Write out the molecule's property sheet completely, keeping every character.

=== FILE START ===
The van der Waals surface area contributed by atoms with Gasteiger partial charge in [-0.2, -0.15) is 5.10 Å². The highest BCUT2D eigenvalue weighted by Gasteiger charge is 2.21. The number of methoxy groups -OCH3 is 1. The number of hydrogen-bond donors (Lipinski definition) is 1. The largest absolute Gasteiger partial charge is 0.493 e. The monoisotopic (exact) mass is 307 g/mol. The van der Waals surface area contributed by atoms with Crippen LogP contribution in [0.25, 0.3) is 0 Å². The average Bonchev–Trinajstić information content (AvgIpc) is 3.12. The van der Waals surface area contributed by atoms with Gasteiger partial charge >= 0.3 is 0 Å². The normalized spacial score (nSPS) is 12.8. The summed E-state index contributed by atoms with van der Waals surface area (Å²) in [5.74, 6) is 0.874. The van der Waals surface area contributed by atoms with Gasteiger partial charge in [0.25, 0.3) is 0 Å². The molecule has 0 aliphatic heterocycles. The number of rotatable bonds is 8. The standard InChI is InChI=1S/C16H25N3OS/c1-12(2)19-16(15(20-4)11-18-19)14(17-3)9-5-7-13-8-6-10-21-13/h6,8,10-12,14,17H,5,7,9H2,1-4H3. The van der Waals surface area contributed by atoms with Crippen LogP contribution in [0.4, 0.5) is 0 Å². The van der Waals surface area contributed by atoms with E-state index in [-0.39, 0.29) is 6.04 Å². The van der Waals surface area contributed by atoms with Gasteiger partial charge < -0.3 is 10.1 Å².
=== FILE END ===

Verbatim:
The van der Waals surface area contributed by atoms with Gasteiger partial charge in [-0.2, -0.15) is 5.10 Å². The highest BCUT2D eigenvalue weighted by Gasteiger charge is 2.21. The number of methoxy groups -OCH3 is 1. The number of hydrogen-bond donors (Lipinski definition) is 1. The largest absolute Gasteiger partial charge is 0.493 e. The monoisotopic (exact) mass is 307 g/mol. The van der Waals surface area contributed by atoms with Crippen LogP contribution in [0.25, 0.3) is 0 Å². The average Bonchev–Trinajstić information content (AvgIpc) is 3.12. The van der Waals surface area contributed by atoms with Gasteiger partial charge >= 0.3 is 0 Å². The normalized spacial score (nSPS) is 12.8. The summed E-state index contributed by atoms with van der Waals surface area (Å²) in [5.74, 6) is 0.874. The van der Waals surface area contributed by atoms with Gasteiger partial charge in [0.25, 0.3) is 0 Å². The molecule has 0 aliphatic heterocycles. The number of rotatable bonds is 8. The standard InChI is InChI=1S/C16H25N3OS/c1-12(2)19-16(15(20-4)11-18-19)14(17-3)9-5-7-13-8-6-10-21-13/h6,8,10-12,14,17H,5,7,9H2,1-4H3. The van der Waals surface area contributed by atoms with Crippen LogP contribution in [0.4, 0.5) is 0 Å². The van der Waals surface area contributed by atoms with E-state index in [-0.39, 0.29) is 6.04 Å². The van der Waals surface area contributed by atoms with Gasteiger partial charge < -0.3 is 10.1 Å².